Book published: VMware ThinApp 4.7 Essentials

The first book on VMware ThinApp 4.7 has been published!! Specialist Systems Engineer ThinApp  at VMware Peter Bjork is the author of “VMware ThinApp 4.7 Essentials”.

What you will learn from this book is:

  • Concepts behind Application Virtualization
  • ThinApp architecture and vocabulary
  • Application Linking
  • Application packaging process and best practices
  • Various methods to deploy ThinApp packages
  • How to update your ThinApp project
  • ThinApp 4.7 design and implementation best practices
  • ThinApp troubleshooting

For more details on the great book and to order it, use the following link:

View? No thanks, I’ll just use Appblast

The title of this article was one of the statements I heard last week. I also heard another interesting statements: “why use View? I will wait for Horizon”.

Back in February 2012, I published an article about VMware’s End User Computing vision and journey. In my opinion, that vision/journey hasn’t changed and still applies with the recent announcements at VMworld 2012. However, I have the feeling that the vision/journey need to be explained once again and maybe even more often, so people understand the vision and where EUC products fit in that vision/journey.

In a nutshell, VMware’s EUC vision starts with the future platform: The Horizon Suite- The Platform for the Mobile Workforce … applications, data and users in the post-PC era. Be aware that this Suite, or platform, contains multiple products/techniques, which are integrated with each other: View, ThinApp, Horizon Data, Horizon Mobile, Appblast and Horizon App Manager.

I have the idea that some people think they will be able to pick 1 product/technique and standardize on that: “All people will use Appblast for everything. There won’t be any need for VDI anymore”, as an example. That’s not true or even possible in today’s world. There isn’t 1 ultimate vehicle/technique to bring apps and data to any device in a secure and efficient way. A user’s workspace will deliver that user applications and data to any of his/her devices. Different products/techniques will be used to do so, to give that user the best experience to do his/her work on the device of that moment.

VMware calls it the Post-PC era but don’t think the PC, aka Windows is going away soon. Again, Windows won’t be as dominant as before anymore in the enterprise. The desktop (physical and/or virtual) won’t be the only place where users do their work. More devices, different platforms, less OS-dependent apps, but Windows will be there for a long time. That’s the reason for step #1: Optimize. That’s also the reason VMware keeps improving VMware View and introduce cool features like AppShift. Again, although Windows will not be as dominant, it still will be part of an enterprise user’s workspace environment

Now the journey: how do you get to that Post-PC era platform? VMware defined a 3-step journey:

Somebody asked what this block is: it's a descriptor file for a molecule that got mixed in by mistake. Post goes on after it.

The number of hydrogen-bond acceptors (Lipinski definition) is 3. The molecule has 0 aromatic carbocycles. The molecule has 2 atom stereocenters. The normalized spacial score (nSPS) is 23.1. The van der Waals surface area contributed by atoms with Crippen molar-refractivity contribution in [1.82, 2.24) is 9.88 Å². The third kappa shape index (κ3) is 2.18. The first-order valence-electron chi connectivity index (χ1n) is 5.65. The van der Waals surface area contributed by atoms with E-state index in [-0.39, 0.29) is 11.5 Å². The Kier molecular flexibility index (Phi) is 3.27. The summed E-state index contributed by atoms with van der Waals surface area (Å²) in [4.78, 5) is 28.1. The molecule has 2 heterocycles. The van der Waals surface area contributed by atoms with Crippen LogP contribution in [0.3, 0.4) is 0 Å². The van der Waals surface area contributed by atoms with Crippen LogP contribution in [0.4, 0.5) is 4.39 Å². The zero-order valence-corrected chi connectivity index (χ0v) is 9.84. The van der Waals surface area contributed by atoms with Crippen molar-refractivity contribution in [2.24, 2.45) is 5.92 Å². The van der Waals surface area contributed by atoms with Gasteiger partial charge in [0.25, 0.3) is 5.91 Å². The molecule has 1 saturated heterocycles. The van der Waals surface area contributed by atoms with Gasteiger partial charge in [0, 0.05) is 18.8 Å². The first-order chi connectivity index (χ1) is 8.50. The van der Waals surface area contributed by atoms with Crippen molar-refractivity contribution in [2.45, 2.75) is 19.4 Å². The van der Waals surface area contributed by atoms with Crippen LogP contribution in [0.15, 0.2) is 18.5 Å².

1. Optimize what you have,
  2. Embrace your/the Cloud,
  3. Escape to your/the Cloud

In my opinion, it doesn’t make sense to skip a step. You cannot “Embrace your/the Cloud until you have “Optimize what you have”. In other words, it doesn’t make sense to get Horizon (Suite and/or App Manager) before you use ThinApp and View. Technically, you could though. You could use Horizon App Manager for SaaS apps, you could use Horizon Data with the Horizon Suite with physical desktops. But, why wouldn’t you “Optimize what you have” first, virtualize applications, virtualize desktops, separate data and apps from physical desktops. Remove silos. Get savings out of that and become more efficient, more agile at the same moment. Then, invest those savings in more Cloud based apps: Saas or web service apps. Use a services broker like Horizon App manager. Distribute ThinApps via Horizon as well. Create a workspace where all techniques come together. Move to the your EUC cloud step-by-step.

ThinApp Setup Capture; Basics (video included)

A little while ago I wrote an article about one of the biggest secrets of VMware; ThinApp.  I wrote about what ThinApp is, how it fits in the End User Computing vision and what the features are.

Today, I would like to continue and show you the basics around virtualizing an application using ThinApp. I created a video where I virtualize Mozilla Firefox. I will show you all the steps creating the virtual “bubble”.  Many people haven’t seen or touched ThinApp and I would like to show you what the process is., the steps to take.  I won’t discuss details and features. This is purely about the basics. More information about details will follow shortly.

So, where to start…

For anyone who is interested in trying out ThinApp, you can download a trial. Click here for your 60-day evaluation.

After the software, you need a machine to “capture” your application/create your virtual applications.  Personally, I use Virtual Machines on VMware Fusion.  VM’s are great for ThinApp-ing. Create a snapshot of your VM and you can install, change, do whatever you want and after you’re done, revert to the snapshot and you can go ahead with another application. You can package on Windows XP or Windows 7. Choose the OS which is the “oldest” in your environment. If you have a mixed XP and W7 environment and you want a package to run on both, package the application on XP. Keep this machine as clean as possible. Install patches and leave it like that.  After that, install the ThinApp Setup Capture application, and lastly, take a snapshot.

Right, you are good to go. Pick your application and follow the steps in the video.

Again, I’m not touching details like entry points, data container, isolation modes, AppLink and ThinDirect. I will blog about those soon. In case you want to read ahead, see below for more information;

Entry points/Data container

Isolation Modes


Enjoy creating your first ThinApp package!

User Virtualization in the Post PC-era?

Today I ran into an article which had an interesting quote;

 Persona Management isn’t mature enough yet, and VMware knows it, Dunkin’s Brennan said. The company probably added it just to “check the box”, but he speculated that VMware would get profile management up to speed by making an acquisition